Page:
Should reservations be based on educational qualifications

Baden-Württemberg Court of Auditors

1 starting position

Until 1992, Baden-Württemberg only hired police officers in the middle-class as police chief candidates. These were able - and still can today - to advance to the highest management positions with professional qualifications over two career group changes. Since 1993 there has also been direct entry into the higher service as a police commissioner candidate. This option is aimed specifically at high school graduates.

Accordingly, police training today is based on two pillars. The police chief candidates are trained in a practice-oriented manner over a period of two and a half years. The police commissioner candidates go through a three-year bachelor's degree, which is preceded by a nine-month preliminary training. Those who started in the middle service can advance to the higher service over two and a half years of study. This advancement course corresponds to the bachelor's degree for police commissioner candidates reduced by the six-month basic internship.

Currently, two thirds of the candidates are hired for the middle and one third for the higher police service. This contrasts with a job structure that shows 60 percent jobs in the higher service.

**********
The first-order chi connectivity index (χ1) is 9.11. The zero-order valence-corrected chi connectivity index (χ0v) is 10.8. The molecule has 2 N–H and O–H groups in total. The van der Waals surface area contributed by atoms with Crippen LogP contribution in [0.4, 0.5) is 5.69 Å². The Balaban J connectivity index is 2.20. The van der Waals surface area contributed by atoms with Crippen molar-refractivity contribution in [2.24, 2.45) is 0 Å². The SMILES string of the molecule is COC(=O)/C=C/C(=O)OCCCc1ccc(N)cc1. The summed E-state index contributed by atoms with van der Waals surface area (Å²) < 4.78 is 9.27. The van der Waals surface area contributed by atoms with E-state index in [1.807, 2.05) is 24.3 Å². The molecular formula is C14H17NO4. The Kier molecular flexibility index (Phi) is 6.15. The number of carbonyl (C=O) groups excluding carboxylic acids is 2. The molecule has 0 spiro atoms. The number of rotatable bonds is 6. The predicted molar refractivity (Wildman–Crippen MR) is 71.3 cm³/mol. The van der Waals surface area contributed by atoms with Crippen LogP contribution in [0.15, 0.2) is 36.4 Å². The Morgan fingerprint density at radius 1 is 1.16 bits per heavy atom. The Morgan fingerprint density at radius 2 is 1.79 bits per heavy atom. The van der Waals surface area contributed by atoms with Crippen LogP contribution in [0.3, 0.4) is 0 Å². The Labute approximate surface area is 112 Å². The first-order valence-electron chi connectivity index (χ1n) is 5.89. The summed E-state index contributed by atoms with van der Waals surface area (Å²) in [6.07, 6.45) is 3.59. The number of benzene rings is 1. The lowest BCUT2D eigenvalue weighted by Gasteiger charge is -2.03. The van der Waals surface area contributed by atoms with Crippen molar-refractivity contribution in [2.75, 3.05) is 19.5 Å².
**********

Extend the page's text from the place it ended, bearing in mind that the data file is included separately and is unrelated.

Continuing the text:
2 exam results

2.1 Profile of Police Candidates

For the last time in 2007, predominantly applicants with an intermediate level of maturity were recruited for the intermediate law enforcement service. In the past ten years, up to 85 percent of all applicants in a given year had a high school diploma or a comparable school leaving certificate. However, during this period, only a good quarter of the candidates were hired into the higher service, for which the Abitur is a requirement for employment. Many high school graduates are hired as police chiefs, although an intermediate level of education is sufficient for this career.

There are two main reasons for this. Some high school graduates are denied direct entry because they have not achieved the average grade of at least 3.0 required by the police. These applicants can only begin their police careers in the intermediate service, although they meet the educational requirements for the upper service.